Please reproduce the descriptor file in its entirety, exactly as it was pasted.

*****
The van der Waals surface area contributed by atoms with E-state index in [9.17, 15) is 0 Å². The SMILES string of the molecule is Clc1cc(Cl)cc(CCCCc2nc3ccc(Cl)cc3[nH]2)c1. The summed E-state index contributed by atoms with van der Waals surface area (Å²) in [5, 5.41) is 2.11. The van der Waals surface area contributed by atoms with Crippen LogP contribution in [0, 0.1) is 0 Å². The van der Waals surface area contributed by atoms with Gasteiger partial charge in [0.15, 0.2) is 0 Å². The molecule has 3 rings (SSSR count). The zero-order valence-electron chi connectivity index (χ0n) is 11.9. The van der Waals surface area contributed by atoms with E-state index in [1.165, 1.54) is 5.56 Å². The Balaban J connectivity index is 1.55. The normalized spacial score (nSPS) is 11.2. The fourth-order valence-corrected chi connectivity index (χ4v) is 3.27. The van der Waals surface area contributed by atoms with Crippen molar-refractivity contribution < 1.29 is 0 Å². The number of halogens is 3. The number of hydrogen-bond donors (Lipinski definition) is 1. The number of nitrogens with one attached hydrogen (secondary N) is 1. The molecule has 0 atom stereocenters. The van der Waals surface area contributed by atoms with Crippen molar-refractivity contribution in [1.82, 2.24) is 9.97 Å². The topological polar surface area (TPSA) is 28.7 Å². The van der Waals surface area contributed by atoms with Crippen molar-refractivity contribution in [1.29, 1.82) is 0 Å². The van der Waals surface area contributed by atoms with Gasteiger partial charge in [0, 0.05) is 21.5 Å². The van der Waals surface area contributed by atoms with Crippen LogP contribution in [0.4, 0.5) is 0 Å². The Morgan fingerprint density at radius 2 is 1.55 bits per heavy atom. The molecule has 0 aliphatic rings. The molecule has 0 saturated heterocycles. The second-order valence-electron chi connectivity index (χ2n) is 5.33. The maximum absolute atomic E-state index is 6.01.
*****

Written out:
The van der Waals surface area contributed by atoms with E-state index in [9.17, 15) is 0 Å². The SMILES string of the molecule is Clc1cc(Cl)cc(CCCCc2nc3ccc(Cl)cc3[nH]2)c1. The summed E-state index contributed by atoms with van der Waals surface area (Å²) in [5, 5.41) is 2.11. The van der Waals surface area contributed by atoms with Crippen LogP contribution in [0, 0.1) is 0 Å². The van der Waals surface area contributed by atoms with Gasteiger partial charge in [0.15, 0.2) is 0 Å². The molecule has 3 rings (SSSR count). The zero-order valence-electron chi connectivity index (χ0n) is 11.9. The van der Waals surface area contributed by atoms with E-state index in [1.165, 1.54) is 5.56 Å². The Balaban J connectivity index is 1.55. The normalized spacial score (nSPS) is 11.2. The fourth-order valence-corrected chi connectivity index (χ4v) is 3.27. The van der Waals surface area contributed by atoms with Crippen molar-refractivity contribution < 1.29 is 0 Å². The number of halogens is 3. The number of hydrogen-bond donors (Lipinski definition) is 1. The number of nitrogens with one attached hydrogen (secondary N) is 1. The molecule has 0 atom stereocenters. The van der Waals surface area contributed by atoms with Crippen molar-refractivity contribution in [1.82, 2.24) is 9.97 Å². The topological polar surface area (TPSA) is 28.7 Å². The van der Waals surface area contributed by atoms with Crippen molar-refractivity contribution in [1.29, 1.82) is 0 Å². The van der Waals surface area contributed by atoms with Gasteiger partial charge in [0, 0.05) is 21.5 Å². The van der Waals surface area contributed by atoms with Crippen LogP contribution in [0.4, 0.5) is 0 Å². The Morgan fingerprint density at radius 2 is 1.55 bits per heavy atom. The molecule has 0 aliphatic rings. The molecule has 0 saturated heterocycles. The second-order valence-electron chi connectivity index (χ2n) is 5.33. The maximum absolute atomic E-state index is 6.01.